In this episode, David Dodge joined by the owner of SJO Investments Scott Oots. Scott is a serial entrepreneur of various companies, a real estate firm in Southern California. He talks about how he got started, his business, and all the ups and downs he encountered. Scott shares some gold nuggets to all the beginners in Real Estate.
Scott has been doing this for 5 years. He began by following the Flip to Freedom program of Sean Terry but soon developed his own system.
David: Alright guys, welcome back to the Discount Property Investor podcast. I am your host David Dodge. My partner Mike is out in the field running some appointments today. However, I have a very special guest on the show. I'm honored and I'm privileged to have Scott Oots on the show. He is an investor out of Southern California that primarily focuses on wholesaling in both Southern California and I think Texas, am I right, Scott?
Scott: Dallas Texas.
David: Dallas Texas, I love it. Scott, I met you at Max's event a year and a half ago. We haven't really had a chance to connect a whole lot since then apart from meeting that first time. I am going to use that opportunity to get to know you. But I want to thank you for coming on the show. I want to learn a little bit about what you're doing. I'm sure in the process of us chatting there will be some gold nuggets that fly out there for all of our listeners and viewers, to help them build a better real estate business for themselves. Guys, you are listening to the Discount Property Investor podcast. Let's keep it simple. You make your money when you buy, you get payed when you sell. But, it all starts when you buy. One more thing before we start, guys, change your mindset, right? If you want to be a wholesaler you have to learn how to get really good at marketing. We are in the marketing business no matter what business we are in. Scott, thanks for coming on the show, glad to have you. Let's talk a little bit about who Scott is, and how he got started.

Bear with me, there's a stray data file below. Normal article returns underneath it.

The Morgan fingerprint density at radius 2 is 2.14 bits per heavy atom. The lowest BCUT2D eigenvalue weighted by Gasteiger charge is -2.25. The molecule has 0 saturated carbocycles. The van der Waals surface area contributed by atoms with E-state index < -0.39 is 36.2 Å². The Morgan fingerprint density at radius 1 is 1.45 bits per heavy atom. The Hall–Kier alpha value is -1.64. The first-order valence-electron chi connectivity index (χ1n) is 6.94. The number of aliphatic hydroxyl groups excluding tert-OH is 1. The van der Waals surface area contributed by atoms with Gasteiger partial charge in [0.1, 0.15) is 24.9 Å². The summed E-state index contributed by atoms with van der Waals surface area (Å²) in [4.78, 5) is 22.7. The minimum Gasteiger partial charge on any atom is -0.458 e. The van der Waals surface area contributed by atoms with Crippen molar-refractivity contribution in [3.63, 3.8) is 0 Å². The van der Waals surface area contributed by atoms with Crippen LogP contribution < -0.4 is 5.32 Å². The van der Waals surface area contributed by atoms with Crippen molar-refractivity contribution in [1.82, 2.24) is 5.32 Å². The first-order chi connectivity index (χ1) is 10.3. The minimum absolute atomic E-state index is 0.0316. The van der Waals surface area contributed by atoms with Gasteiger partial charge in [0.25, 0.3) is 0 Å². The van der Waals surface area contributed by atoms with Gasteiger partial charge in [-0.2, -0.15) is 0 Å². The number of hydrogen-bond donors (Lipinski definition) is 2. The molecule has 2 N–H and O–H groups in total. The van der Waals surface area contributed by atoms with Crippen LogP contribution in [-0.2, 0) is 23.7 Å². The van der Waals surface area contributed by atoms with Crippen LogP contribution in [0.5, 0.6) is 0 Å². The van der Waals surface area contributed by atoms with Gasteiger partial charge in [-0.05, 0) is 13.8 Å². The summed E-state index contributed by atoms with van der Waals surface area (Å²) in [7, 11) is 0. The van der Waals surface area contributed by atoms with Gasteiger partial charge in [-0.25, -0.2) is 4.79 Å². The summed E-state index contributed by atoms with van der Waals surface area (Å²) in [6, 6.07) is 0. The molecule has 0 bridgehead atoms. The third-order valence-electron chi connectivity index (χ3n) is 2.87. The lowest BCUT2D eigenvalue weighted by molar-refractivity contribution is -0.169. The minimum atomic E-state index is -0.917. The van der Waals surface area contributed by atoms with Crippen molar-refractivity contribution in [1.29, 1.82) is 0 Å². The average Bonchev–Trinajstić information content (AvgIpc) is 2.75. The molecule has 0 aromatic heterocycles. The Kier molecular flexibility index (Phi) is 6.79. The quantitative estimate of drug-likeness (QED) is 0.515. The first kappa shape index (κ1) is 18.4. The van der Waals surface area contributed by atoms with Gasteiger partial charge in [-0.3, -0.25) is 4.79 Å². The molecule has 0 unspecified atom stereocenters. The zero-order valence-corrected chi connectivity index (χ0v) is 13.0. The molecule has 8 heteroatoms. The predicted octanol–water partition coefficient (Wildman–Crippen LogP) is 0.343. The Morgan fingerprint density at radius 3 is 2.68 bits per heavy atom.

Scott: Great. So I have been in the wholesaling business about five years, maybe a little over that now. Basically I knew nothing about wholesaling at that time. I know there are a lot of people who watch these podcasts and say, oh my God, I don't even know where to get started, right? But you nailed it when you said we are in the marketing business. We really are. That's what we do. So when I started this, I was looking to be a real estate agent. I said, you know what? I needed something different. I'm going to go and be a real estate agent. Then I started realizing all the red tape involved in that. I just didn't want to work for somebody. I didn't want to have a broker above me. I just wanted to do my own thing. So Shaun Terry 'Flip to Freedom', his voice popped up on a YouTube video. You know how you get lost watching all those videos sometimes, the next one pops up and the next one pops up. Boom! There goes Shaun's video. I hear, 'What's up? What's up?' I'm like, who is this guy? He got my attention and I became a fan of Shaun real quick. Started getting into his videos, watching what he was doing. I said, wow okay this is a different approach to real estate. It is something I can go do without having to be an agent and report to someone. So basically started doing my research and that dropped some marketing. Didn't know what I was doing. Had never talked to a seller on the phone. Had never tried to get a buyers list. I said, you know what? We're just going to jump in. So send some mail out, got a few calls in. When I say send mail, I sent like 500 pieces. They were postcards, just shot them out. I think I used List Source. Got a couple of calls in. No idea what I was doing. We are answering the phone, me and my wife. It's just like, okay, I don't even know what I'm doing at this point.